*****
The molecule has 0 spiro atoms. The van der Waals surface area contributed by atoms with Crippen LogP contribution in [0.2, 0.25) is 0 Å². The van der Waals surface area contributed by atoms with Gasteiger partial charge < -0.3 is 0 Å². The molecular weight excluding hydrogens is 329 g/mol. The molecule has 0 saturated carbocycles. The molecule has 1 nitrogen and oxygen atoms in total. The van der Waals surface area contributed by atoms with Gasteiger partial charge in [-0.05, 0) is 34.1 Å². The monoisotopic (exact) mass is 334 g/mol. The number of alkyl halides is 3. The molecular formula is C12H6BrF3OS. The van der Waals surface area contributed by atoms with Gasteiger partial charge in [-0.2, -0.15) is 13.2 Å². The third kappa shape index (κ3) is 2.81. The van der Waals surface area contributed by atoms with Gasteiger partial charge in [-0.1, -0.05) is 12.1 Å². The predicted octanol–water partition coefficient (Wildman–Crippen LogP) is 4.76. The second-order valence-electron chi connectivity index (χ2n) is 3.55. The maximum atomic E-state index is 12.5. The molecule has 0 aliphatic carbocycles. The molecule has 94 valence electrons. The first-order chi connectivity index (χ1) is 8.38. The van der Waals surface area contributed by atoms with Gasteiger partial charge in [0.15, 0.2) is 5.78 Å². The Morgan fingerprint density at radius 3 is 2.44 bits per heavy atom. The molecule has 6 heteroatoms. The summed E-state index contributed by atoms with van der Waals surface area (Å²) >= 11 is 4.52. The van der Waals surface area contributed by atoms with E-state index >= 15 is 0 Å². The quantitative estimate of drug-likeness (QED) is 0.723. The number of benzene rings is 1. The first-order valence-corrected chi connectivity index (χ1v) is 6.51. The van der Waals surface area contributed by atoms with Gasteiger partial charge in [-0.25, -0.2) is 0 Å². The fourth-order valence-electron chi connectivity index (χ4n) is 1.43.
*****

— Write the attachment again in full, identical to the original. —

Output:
The molecule has 0 spiro atoms. The van der Waals surface area contributed by atoms with Crippen LogP contribution in [0.2, 0.25) is 0 Å². The van der Waals surface area contributed by atoms with Gasteiger partial charge < -0.3 is 0 Å². The molecular weight excluding hydrogens is 329 g/mol. The molecule has 0 saturated carbocycles. The molecule has 1 nitrogen and oxygen atoms in total. The van der Waals surface area contributed by atoms with Gasteiger partial charge in [-0.05, 0) is 34.1 Å². The monoisotopic (exact) mass is 334 g/mol. The number of alkyl halides is 3. The molecular formula is C12H6BrF3OS. The van der Waals surface area contributed by atoms with Gasteiger partial charge in [-0.2, -0.15) is 13.2 Å². The third kappa shape index (κ3) is 2.81. The van der Waals surface area contributed by atoms with Gasteiger partial charge in [-0.1, -0.05) is 12.1 Å². The predicted octanol–water partition coefficient (Wildman–Crippen LogP) is 4.76. The second-order valence-electron chi connectivity index (χ2n) is 3.55. The maximum atomic E-state index is 12.5. The molecule has 0 aliphatic carbocycles. The molecule has 94 valence electrons. The first-order chi connectivity index (χ1) is 8.38. The van der Waals surface area contributed by atoms with Gasteiger partial charge in [0.15, 0.2) is 5.78 Å². The Morgan fingerprint density at radius 3 is 2.44 bits per heavy atom. The molecule has 6 heteroatoms. The summed E-state index contributed by atoms with van der Waals surface area (Å²) >= 11 is 4.52. The van der Waals surface area contributed by atoms with E-state index >= 15 is 0 Å². The quantitative estimate of drug-likeness (QED) is 0.723. The number of benzene rings is 1. The first-order valence-corrected chi connectivity index (χ1v) is 6.51. The van der Waals surface area contributed by atoms with Gasteiger partial charge in [-0.25, -0.2) is 0 Å². The fourth-order valence-electron chi connectivity index (χ4n) is 1.43.